Systemic Induced Resistance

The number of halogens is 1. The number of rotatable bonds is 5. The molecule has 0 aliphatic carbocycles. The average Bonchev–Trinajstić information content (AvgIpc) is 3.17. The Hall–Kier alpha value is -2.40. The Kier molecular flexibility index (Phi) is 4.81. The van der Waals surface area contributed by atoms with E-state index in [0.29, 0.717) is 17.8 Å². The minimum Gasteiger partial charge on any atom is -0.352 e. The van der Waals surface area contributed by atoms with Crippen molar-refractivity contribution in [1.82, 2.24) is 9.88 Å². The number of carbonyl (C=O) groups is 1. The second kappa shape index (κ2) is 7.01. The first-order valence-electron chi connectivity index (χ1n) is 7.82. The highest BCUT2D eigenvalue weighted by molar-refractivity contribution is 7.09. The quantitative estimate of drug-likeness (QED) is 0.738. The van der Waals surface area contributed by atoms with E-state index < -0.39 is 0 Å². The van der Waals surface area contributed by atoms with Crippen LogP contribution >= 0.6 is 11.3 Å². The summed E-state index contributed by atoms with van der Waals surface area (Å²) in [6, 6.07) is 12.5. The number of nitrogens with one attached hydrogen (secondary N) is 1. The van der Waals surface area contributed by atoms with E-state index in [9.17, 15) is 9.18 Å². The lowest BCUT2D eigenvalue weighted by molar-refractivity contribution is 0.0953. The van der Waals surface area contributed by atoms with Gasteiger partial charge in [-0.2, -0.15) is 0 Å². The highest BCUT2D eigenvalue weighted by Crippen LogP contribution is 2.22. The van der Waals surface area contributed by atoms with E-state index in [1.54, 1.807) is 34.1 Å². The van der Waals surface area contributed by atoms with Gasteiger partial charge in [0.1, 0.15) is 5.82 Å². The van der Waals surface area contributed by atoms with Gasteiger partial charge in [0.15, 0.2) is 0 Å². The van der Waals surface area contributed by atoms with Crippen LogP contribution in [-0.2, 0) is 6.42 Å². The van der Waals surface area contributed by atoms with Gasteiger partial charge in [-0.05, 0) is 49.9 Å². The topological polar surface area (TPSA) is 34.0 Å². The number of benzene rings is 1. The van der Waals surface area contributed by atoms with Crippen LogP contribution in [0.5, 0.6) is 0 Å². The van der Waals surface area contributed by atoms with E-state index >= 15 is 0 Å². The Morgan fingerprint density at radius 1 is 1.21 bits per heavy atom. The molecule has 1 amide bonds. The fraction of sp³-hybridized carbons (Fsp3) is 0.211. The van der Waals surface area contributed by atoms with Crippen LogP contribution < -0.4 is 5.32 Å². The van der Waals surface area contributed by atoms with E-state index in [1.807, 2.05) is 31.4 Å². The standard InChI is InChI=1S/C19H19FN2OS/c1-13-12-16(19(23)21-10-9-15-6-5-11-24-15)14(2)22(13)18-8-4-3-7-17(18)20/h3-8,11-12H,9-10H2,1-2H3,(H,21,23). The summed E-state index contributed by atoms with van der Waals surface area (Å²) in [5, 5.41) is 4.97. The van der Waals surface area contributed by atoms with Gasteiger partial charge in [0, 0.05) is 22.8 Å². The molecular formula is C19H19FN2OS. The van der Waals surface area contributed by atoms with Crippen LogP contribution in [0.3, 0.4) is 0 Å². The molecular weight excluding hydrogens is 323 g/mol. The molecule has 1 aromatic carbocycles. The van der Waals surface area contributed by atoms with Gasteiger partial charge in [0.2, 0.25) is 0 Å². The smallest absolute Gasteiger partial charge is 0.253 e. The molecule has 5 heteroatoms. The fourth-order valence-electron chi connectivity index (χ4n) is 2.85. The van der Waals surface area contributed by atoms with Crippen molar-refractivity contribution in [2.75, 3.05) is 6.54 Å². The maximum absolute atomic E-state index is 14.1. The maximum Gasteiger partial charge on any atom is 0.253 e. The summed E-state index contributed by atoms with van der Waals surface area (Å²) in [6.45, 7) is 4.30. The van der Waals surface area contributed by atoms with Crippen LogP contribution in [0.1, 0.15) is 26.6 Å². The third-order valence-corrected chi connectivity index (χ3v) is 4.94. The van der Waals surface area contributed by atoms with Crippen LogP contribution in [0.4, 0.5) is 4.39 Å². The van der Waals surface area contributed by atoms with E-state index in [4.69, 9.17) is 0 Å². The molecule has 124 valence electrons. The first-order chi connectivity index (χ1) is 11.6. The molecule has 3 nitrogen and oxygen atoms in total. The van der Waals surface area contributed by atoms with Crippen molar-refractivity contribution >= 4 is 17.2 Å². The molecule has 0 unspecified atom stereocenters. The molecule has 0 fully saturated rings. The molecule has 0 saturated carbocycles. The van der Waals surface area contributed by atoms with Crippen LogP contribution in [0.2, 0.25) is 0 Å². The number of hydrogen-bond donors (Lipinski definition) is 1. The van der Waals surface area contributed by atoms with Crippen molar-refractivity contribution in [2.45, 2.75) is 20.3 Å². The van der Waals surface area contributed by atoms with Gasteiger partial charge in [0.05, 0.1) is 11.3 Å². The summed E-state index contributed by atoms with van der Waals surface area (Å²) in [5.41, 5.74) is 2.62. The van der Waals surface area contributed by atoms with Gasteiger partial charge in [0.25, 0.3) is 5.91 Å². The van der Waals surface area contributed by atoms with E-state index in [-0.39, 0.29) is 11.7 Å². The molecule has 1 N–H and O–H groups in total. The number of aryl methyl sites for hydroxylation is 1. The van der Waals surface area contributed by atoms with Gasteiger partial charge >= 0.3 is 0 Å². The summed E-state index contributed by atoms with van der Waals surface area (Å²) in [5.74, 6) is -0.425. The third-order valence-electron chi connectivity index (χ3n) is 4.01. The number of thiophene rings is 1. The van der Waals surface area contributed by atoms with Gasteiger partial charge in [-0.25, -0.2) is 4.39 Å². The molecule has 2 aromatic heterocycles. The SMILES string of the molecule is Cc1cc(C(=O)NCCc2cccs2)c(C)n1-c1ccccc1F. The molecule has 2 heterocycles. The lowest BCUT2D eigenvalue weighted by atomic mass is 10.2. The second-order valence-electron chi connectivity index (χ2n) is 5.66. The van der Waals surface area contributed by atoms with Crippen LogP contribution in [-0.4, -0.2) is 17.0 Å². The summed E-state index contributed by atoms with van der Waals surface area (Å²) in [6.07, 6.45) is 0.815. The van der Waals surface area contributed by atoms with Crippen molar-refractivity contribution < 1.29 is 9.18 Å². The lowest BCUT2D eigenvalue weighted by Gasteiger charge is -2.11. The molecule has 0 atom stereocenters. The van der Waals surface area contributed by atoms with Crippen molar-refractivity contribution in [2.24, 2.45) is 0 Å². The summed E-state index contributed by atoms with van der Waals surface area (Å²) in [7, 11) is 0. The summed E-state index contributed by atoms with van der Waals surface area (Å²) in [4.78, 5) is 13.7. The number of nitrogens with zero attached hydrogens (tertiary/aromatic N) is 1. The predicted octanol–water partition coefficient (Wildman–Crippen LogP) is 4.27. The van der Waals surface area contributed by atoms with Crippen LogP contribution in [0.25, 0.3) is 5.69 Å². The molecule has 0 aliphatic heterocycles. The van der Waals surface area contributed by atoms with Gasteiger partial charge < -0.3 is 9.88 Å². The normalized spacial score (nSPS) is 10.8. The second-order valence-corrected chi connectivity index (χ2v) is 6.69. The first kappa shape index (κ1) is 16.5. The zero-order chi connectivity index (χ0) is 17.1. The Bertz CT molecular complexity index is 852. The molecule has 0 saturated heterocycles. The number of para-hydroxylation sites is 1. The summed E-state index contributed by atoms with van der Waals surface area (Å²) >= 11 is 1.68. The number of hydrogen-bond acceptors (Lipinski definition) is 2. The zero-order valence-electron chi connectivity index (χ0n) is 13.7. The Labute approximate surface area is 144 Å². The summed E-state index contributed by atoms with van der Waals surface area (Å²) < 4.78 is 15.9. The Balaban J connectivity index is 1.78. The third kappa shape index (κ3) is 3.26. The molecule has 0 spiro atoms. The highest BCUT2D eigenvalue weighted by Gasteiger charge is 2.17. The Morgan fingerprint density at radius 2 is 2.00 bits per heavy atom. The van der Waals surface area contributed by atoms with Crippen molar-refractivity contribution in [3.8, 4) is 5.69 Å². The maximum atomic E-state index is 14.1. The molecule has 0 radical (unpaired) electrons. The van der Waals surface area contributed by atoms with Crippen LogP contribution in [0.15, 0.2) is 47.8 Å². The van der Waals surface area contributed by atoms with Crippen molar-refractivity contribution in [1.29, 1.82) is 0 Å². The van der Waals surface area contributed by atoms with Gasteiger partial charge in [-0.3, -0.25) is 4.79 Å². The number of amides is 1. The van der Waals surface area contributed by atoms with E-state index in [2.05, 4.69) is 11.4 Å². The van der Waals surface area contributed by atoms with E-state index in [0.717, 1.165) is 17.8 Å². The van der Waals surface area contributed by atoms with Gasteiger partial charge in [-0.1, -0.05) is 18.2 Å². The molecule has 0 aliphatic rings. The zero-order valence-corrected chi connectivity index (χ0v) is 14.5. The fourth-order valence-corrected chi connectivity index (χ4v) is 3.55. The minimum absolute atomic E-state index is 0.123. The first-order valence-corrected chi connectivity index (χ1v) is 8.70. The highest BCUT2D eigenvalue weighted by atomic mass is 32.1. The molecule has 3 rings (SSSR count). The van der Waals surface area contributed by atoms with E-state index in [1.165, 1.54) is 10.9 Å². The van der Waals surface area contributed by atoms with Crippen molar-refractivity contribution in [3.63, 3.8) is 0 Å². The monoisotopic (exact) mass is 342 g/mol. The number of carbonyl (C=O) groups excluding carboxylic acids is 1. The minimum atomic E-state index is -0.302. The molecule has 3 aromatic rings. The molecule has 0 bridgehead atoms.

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Induced resistance is the phenomenon in which a plant, once appropriately stimulated, exhibits an enhanced resistance upon “challenge” inoculation with a pathogen. Induced resistance can be localized as well as systemic, and can be induced by limited pathogen infection, avirulent pathogens, certain non-pathogenic bacteria, and certain chemicals. Systemic induced resistance has been particularly well studied in tobacco, cucumber and Arabidopsis. Under the influence of the inducing stimulus, a mobile signal is generated and transported to other parts of the plant where it enhances the mechanisms normally functioning to limit infection, growth, multiplication and spread of fungi, bacteria and viruses. In the systemic acquired resistance (SAR) induced by pathogens causing hypersensitive necrosis, resistance mechanisms to challenge inoculation become operative earlier or operate at a higher level than in non-induced plants. The expression of SAR is dependent on the accumulation of salicylic acid (SA) and associated with the induction of pathogenesis-related proteins (PRs) with anti-pathogen activities. In contrast, rhizobacterially-mediated induced systemic resistance (ISR) does not require SA, can occur without production of PRs, and is dependent on ethylene and jasmonic acid (JA) signalling. Mutants in the signal-transduction pathways of SAR and ISR have been identified in Arabidopsis which point to both pathways converging at the final step, while additional antimicrobial peptides are independently regulated. A different type of systemic induced resistance, involving production of proteinase inhibitors against herbivores, also requires JA. Synthesis of JA is initiated on perception of the Polypeptide systemin, which is released on wounding of tomato and potato and acts as the mobile signal. These various types of systemic induced resistance confer an enhanced defensive capacity on plants against a broad spectrum of attackers and offer great potential for exploitation in crop protection.